They included demonstrations of “kata,” formalized exercises of punching and kicking techniques designed to teach the student not only the deadly striking techniques, but also to develop balance, speed, strength and “form,” or dynamic presentation style. And Tamieshiwara, breaking of hard objects with the hand as a method of showing the lethal power of the techniques that was possible with training and practice. No one had ever seen these such things before. Grandmaster Dwyer was himself famous for splintering two-by-four boards with his empty hand strikes.
Dr. Day provided instruction in Dim Mak and showed us his recently published book, not available to the general public. It was filled with detailed charts of the anatomy and striking points for the secret and forbidden Death Touch as well as explanations and timetables for determining the most effective time and direction to apply pressure or force to devastate any opponent. Many claim to know these secrets, but few can explain them adequately. Grandmaster Day’s text is reserved only for his senior students, many of whom have trained with him for fifteen or more years. Thus insuring that he knows well their character. Such knowledge is not shared lightly. First, the teacher must be assured that it will not be misused. Second, because the practice requires great patience and practice. Not many students have enough of either. With great power such as this, comes great responsibility. The taking of a life does no one honor. It is the small and subtle that prevails over force and brutality.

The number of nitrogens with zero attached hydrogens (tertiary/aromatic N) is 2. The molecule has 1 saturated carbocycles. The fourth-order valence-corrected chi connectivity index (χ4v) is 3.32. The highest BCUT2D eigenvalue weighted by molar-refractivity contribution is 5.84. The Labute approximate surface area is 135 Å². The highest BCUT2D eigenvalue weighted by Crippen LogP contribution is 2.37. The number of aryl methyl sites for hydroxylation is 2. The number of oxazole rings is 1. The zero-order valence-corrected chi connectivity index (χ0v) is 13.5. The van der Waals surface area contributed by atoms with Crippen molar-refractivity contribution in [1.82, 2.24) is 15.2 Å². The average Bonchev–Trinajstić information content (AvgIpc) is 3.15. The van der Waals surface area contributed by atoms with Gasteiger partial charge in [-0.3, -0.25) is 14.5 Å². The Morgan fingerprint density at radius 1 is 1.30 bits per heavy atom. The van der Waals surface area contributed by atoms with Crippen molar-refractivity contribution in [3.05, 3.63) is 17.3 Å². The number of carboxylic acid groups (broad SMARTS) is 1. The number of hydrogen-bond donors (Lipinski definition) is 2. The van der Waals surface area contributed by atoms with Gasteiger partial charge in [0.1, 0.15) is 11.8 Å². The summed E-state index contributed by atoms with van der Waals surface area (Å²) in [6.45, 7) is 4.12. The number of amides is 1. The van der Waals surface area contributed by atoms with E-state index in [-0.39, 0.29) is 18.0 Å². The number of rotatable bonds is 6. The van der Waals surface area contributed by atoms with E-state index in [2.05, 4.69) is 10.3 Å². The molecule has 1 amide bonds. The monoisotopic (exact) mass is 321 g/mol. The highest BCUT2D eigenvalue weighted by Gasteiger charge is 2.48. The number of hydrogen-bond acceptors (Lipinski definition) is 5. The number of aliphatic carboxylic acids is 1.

He told us of how he had come by this knowledge. How training with John Keehan and Grandmaster Doug Dwyer had set him on this path of adventure and learning. And indeed, what a wonderful life it had been. We heard the true history of how it had come to be and what had happened from one who had been there and done it all and knew the real story.
We were presented with badges for our uniforms, symbolically inducting us into his Dojo and making us privy to this information. One for the original martial arts fraternity founded by Keehan after leaving the USKA. And one for the new 21st century international organization.